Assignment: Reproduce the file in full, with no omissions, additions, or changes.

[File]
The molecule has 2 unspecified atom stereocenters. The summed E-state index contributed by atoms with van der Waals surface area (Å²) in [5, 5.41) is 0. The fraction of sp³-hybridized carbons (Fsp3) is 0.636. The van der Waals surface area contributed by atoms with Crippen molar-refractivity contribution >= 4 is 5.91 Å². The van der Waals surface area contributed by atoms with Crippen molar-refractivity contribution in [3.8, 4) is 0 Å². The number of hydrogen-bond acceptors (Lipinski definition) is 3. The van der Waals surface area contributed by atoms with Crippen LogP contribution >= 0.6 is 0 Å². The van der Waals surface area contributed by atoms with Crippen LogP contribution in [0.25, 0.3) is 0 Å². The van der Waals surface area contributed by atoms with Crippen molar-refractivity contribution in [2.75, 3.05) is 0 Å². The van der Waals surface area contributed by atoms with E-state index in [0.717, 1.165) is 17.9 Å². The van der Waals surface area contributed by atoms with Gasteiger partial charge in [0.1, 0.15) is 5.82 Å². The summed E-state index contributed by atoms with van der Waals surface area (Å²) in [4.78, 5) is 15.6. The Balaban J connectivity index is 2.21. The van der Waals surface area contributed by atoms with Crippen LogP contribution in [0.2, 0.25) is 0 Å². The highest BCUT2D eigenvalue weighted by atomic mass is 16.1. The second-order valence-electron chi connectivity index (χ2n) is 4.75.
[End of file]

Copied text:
The molecule has 2 unspecified atom stereocenters. The summed E-state index contributed by atoms with van der Waals surface area (Å²) in [5, 5.41) is 0. The fraction of sp³-hybridized carbons (Fsp3) is 0.636. The van der Waals surface area contributed by atoms with Crippen molar-refractivity contribution >= 4 is 5.91 Å². The van der Waals surface area contributed by atoms with Crippen molar-refractivity contribution in [3.8, 4) is 0 Å². The number of hydrogen-bond acceptors (Lipinski definition) is 3. The van der Waals surface area contributed by atoms with Crippen LogP contribution >= 0.6 is 0 Å². The van der Waals surface area contributed by atoms with Crippen LogP contribution in [0.25, 0.3) is 0 Å². The van der Waals surface area contributed by atoms with Crippen molar-refractivity contribution in [2.75, 3.05) is 0 Å². The van der Waals surface area contributed by atoms with E-state index in [0.717, 1.165) is 17.9 Å². The van der Waals surface area contributed by atoms with Gasteiger partial charge in [0.1, 0.15) is 5.82 Å². The summed E-state index contributed by atoms with van der Waals surface area (Å²) in [4.78, 5) is 15.6. The Balaban J connectivity index is 2.21. The van der Waals surface area contributed by atoms with Crippen LogP contribution in [0.2, 0.25) is 0 Å². The highest BCUT2D eigenvalue weighted by atomic mass is 16.1. The second-order valence-electron chi connectivity index (χ2n) is 4.75.